How popular is the baby name Passion in the United States right now? How popular was it historically? Find out using the graph below! Plus, check out all the blog posts that mention the name Passion.

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Popularity of the Baby Name Passion


Posts that Mention the Name Passion

Rare Flower Name: Passiflora

passiflora, passion flower,

Yesterday’s post about the name Passion, plus the fact that I happen to love passion flowers (because they are so weirdly elaborate), made me wonder: Has anyone ever been given the first-middle combo “Passion Flower”? How about the name of the genus, passiflora?

Turns out the answer is “yes” to both questions, though I could only find a single trustworthy example of each in the records.

  • A female named Passion Flower Johnson was born in California in 1988.
  • A female named Passiflora Dadge was born in Lancashire, England, in 1896. (Her four older siblings were Lilian, Stephen, Rose and Violet.)

So how did the plant come to be called “passion flower” in the first place? It was named in the 17th century by Spanish Christian missionaries who saw the various components of the bloom as being symbolic of the Passion of Jesus (e.g., the corona filaments represented the crown of thorns).

I also happened to find a Mississippi man named Maypop Stewart on the 1880 U.S. Census. “Maypop” is the common name of a type of passion flower native to the southern U.S. He was an African-American man who’d been born in Alabama in 1820s, so it’s possible that he was a former slave who’d been named by a slaveowner.

Sources: Passiflora – Wikipedia, Passion – Online Etymology Dictionary

P.S. Did you know that the word Passionate has appeared in the SSA’s baby name data before?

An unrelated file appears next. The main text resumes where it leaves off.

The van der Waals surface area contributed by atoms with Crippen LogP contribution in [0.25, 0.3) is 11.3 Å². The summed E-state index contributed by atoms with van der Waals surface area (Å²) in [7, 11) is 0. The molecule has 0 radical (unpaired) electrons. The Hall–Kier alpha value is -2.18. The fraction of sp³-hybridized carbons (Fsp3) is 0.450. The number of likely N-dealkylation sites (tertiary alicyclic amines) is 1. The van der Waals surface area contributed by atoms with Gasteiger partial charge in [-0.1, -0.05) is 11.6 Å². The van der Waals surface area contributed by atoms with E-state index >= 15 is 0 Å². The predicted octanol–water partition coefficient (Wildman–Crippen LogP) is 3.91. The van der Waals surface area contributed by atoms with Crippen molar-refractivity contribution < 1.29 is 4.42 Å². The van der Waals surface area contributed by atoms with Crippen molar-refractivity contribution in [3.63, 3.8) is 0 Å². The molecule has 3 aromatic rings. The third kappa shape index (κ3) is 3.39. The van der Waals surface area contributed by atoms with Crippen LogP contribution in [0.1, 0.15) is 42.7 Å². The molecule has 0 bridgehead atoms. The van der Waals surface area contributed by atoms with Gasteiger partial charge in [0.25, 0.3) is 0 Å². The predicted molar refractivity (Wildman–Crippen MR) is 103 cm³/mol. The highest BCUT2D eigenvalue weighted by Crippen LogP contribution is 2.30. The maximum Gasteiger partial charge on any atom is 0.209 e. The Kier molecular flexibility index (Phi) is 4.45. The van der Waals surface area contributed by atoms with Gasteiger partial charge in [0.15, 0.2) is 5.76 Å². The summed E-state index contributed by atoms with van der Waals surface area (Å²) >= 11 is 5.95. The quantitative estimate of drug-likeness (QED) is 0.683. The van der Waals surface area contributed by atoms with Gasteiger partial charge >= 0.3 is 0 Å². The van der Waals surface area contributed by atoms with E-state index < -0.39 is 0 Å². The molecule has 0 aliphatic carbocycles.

The Appearance of Pashen (& Passion)

The baby name Pashen debuted in the U.S. baby name data in 1974.

I’ve known for a while that the baby name Passion debuted impressively in 1974. Not as high as Nakia, but higher than Savalas.

  • 1976: 30 baby girls named Passion
  • 1975: 34 baby girls named Passion
  • 1974: 34 baby girls named Passion [debut]
  • 1973: unlisted
  • 1972: unlisted

I occasionally looked for a reason, but never spent too much time on it because word-names are notoriously tricky to research.

Then I happened to discover something about the like-sounding name Pashen — which also debuted in ’74, and which I thought was merely a variant of Passion.

  • 1976: unlisted
  • 1975: 6 baby girls named Pashen
  • 1974: 9 baby girls named Pashen [debut & peak]
  • 1973: unlisted
  • 1972: unlisted

As it turns out, the blaxploitation movie Willie Dynamite, which was released nationally in early 1974, featured a female character named Pashen (played by Joyce Walker). Willie was a New York City pimp, and Pashen was one of his call girls. Here’s how Pashen’s name appears in the end credits:

pashen, spelling, willie dynamite, 1970s, movie

So: “Pashen” was the main form of the name, while “Passion” — despite being correctly spelled — was the variant form. (Other variant forms that also debuted in 1974 were Pashion and the one-hit wonder Pashun.)

Since then, though, “Passion” has emerged as the preferred spelling among expectant parents. Well over 2,000 baby girls have been named Passion since the mid-1970s, whereas only about two dozen baby girls have been named Pashen.

What are your thoughts on these names? Which spelling do you prefer?

Source: Willie Dynamite (1974) – IMDb

P.S. The actor who played Willie Dynamite, Roscoe Orman, was also Gordon on Sesame Street!